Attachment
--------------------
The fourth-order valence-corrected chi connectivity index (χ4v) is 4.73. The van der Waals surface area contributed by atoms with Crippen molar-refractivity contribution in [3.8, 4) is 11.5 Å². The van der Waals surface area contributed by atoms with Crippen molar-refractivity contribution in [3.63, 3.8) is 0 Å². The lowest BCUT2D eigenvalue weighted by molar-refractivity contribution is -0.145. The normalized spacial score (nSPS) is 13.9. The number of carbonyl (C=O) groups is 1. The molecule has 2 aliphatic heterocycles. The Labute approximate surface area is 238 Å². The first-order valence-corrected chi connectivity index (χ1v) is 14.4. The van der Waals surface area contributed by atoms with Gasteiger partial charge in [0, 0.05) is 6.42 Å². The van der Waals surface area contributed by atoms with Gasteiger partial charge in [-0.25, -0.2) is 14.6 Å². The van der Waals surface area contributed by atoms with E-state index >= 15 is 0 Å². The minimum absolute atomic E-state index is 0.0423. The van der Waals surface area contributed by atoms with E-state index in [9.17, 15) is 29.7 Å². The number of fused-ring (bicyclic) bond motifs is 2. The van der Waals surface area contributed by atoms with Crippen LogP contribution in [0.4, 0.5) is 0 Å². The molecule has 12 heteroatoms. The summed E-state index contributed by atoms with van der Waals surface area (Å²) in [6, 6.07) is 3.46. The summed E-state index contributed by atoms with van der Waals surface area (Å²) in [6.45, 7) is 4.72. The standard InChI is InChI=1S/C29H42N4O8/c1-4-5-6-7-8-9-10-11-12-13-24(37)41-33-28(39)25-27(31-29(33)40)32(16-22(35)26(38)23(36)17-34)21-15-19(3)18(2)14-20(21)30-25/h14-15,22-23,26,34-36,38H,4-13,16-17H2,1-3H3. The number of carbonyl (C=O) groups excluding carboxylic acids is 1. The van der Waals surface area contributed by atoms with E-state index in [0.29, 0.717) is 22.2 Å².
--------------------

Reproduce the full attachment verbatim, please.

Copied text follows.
The fourth-order valence-corrected chi connectivity index (χ4v) is 4.73. The van der Waals surface area contributed by atoms with Crippen molar-refractivity contribution in [3.8, 4) is 11.5 Å². The van der Waals surface area contributed by atoms with Crippen molar-refractivity contribution in [3.63, 3.8) is 0 Å². The lowest BCUT2D eigenvalue weighted by molar-refractivity contribution is -0.145. The normalized spacial score (nSPS) is 13.9. The number of carbonyl (C=O) groups is 1. The molecule has 2 aliphatic heterocycles. The Labute approximate surface area is 238 Å². The first-order valence-corrected chi connectivity index (χ1v) is 14.4. The van der Waals surface area contributed by atoms with Gasteiger partial charge in [0, 0.05) is 6.42 Å². The van der Waals surface area contributed by atoms with Gasteiger partial charge in [-0.25, -0.2) is 14.6 Å². The van der Waals surface area contributed by atoms with E-state index >= 15 is 0 Å². The minimum absolute atomic E-state index is 0.0423. The van der Waals surface area contributed by atoms with E-state index in [9.17, 15) is 29.7 Å². The number of fused-ring (bicyclic) bond motifs is 2. The van der Waals surface area contributed by atoms with Crippen LogP contribution in [0.4, 0.5) is 0 Å². The molecule has 12 heteroatoms. The summed E-state index contributed by atoms with van der Waals surface area (Å²) in [6, 6.07) is 3.46. The summed E-state index contributed by atoms with van der Waals surface area (Å²) in [6.45, 7) is 4.72. The standard InChI is InChI=1S/C29H42N4O8/c1-4-5-6-7-8-9-10-11-12-13-24(37)41-33-28(39)25-27(31-29(33)40)32(16-22(35)26(38)23(36)17-34)21-15-19(3)18(2)14-20(21)30-25/h14-15,22-23,26,34-36,38H,4-13,16-17H2,1-3H3. The number of carbonyl (C=O) groups excluding carboxylic acids is 1. The van der Waals surface area contributed by atoms with E-state index in [0.29, 0.717) is 22.2 Å².